Four Ithaca College physical therapy seniors held the first-ever lifting clinic for women at the Fitness Center on April 17, in hopes of its being continued by other students in health-related fields for years to come.
As part of a volunteer venture to help the college community required for students in health fields, seniors Linda Annan, Ally Bartkowiak, Lisa Bates and Theresa Lau taught eight women proper lifting technique in the Fitness Center weight room. Their goal was to make women feel more comfortable using weights to get stronger in a traditionally male-dominated endeavor.
Annan said the motivation for the program came partly from her own observations and experiences with a strong gender divide between men and women in the gym. She said she constantly sees the majority of the men using the lifting equipment, while women use the cardio machines.
She said she feels comfortable on the lifting equipment because she knows what she is doing but that the male-dominated space could be intimidating for women who are less familiar with proper lifting technique.
“I’ve even gone in to lift myself, and you get dirty looks by guys, you know, they’re like, ‘This is my territory,’” she said. “We want to teach girls how to lift weights the right way, to get a good, full-body workout and not just like, ‘Oh, read Cosmo for the 10 best tips to get a better butt.’”
The group walked the women through the weight room, teaching proper technique, beginning with back squats and deadlifts, then moving on to the bench press and abdominals using free weights.
“Don’t be afraid to make noise,” Bates said to the women as they learned how to properly rerack the bar after a set. “Because I’m sure as hell all these dudes are making noise, too.”
For the lifting clinic to become a precedent, sophomore Nicole Veltri, a clinical health studies major, will be coordinating the program next year, with the idea of handing it down to a new group of students every year.
Veltri said the first time she realized the importance of making women feel confident lifting weights was when she overheard a conversation between two women at the Fitness Center. She said one woman told her friend she hated working out with her because her looks made her feel insecure.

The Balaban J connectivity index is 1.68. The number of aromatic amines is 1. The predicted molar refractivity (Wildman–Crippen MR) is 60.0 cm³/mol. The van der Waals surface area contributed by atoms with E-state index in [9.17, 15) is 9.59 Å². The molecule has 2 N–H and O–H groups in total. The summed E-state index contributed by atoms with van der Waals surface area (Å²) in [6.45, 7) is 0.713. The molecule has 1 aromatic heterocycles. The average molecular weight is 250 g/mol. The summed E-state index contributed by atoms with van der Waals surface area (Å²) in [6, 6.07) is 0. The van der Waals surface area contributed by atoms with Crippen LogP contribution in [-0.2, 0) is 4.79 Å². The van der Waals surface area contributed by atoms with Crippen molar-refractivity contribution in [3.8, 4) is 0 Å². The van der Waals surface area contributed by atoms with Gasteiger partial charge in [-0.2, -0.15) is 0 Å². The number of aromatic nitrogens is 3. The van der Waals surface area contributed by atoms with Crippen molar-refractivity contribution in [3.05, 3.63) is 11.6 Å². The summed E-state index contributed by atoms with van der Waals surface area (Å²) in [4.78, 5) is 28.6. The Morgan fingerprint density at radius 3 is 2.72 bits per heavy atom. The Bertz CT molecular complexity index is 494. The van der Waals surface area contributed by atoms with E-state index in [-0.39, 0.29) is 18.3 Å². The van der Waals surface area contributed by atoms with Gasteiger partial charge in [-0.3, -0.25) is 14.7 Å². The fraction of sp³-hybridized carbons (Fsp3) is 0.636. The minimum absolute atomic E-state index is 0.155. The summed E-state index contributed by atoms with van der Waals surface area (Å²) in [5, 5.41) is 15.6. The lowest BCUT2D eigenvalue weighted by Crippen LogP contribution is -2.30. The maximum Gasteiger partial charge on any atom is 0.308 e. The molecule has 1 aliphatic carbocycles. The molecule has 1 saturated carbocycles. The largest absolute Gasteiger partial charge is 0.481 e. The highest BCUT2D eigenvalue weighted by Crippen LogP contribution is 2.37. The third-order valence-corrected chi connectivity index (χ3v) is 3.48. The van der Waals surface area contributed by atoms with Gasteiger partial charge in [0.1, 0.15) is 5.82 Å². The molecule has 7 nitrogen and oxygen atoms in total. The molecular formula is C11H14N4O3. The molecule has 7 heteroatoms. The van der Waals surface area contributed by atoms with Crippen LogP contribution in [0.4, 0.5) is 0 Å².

“I think that everyone overall needs to take a step towards lifting more and not worrying about how they look, but how they feel,” she said. “The compliment should be, ‘You look a lot stronger, you look like you’re lifting more, you look like you’re smiling, you’re more comfortable,’ not, ‘Wow, you’re losing weight.’”
Senior Jaclyn Celona, who attended the event, said she appreciated it because she learned techniques she will now use regularly when she goes to the gym. She said the event also helped her feel less intimidated as an individual in the weight room, not just as a woman in the weight room.
“It’s really for yourself,” Celona said. “A lot of my friends use all the weights in there. I’ve just never felt comfortable with it.”
Jan Purdy, facilities attendant at the college, has worked with the students running the event through the Mind, Body and Me program, a program for faculty and staff at the college, helping them become healthier using campus resources, including students in the health fields.
Purdy said she was a swimmer for many years when she was younger but never learned how to lift. She said she appreciates the assurance she gained from knowing how to properly lift heavy weight.
“If you don’t know how to do it, you’re kind of intimidated about going in there, I mean there are a lot of guys in there,” she said. “This way, you can get an education on how to use some of the equipment without getting hurt.”
Veltri said she wants women to no longer feel intimidated by the weight room.
“There’s no reason to be nervous,” Veltri said. “It’s not a scary place to be. We’re all here to better ourselves and to feel good about ourselves, so we might as well embrace it.”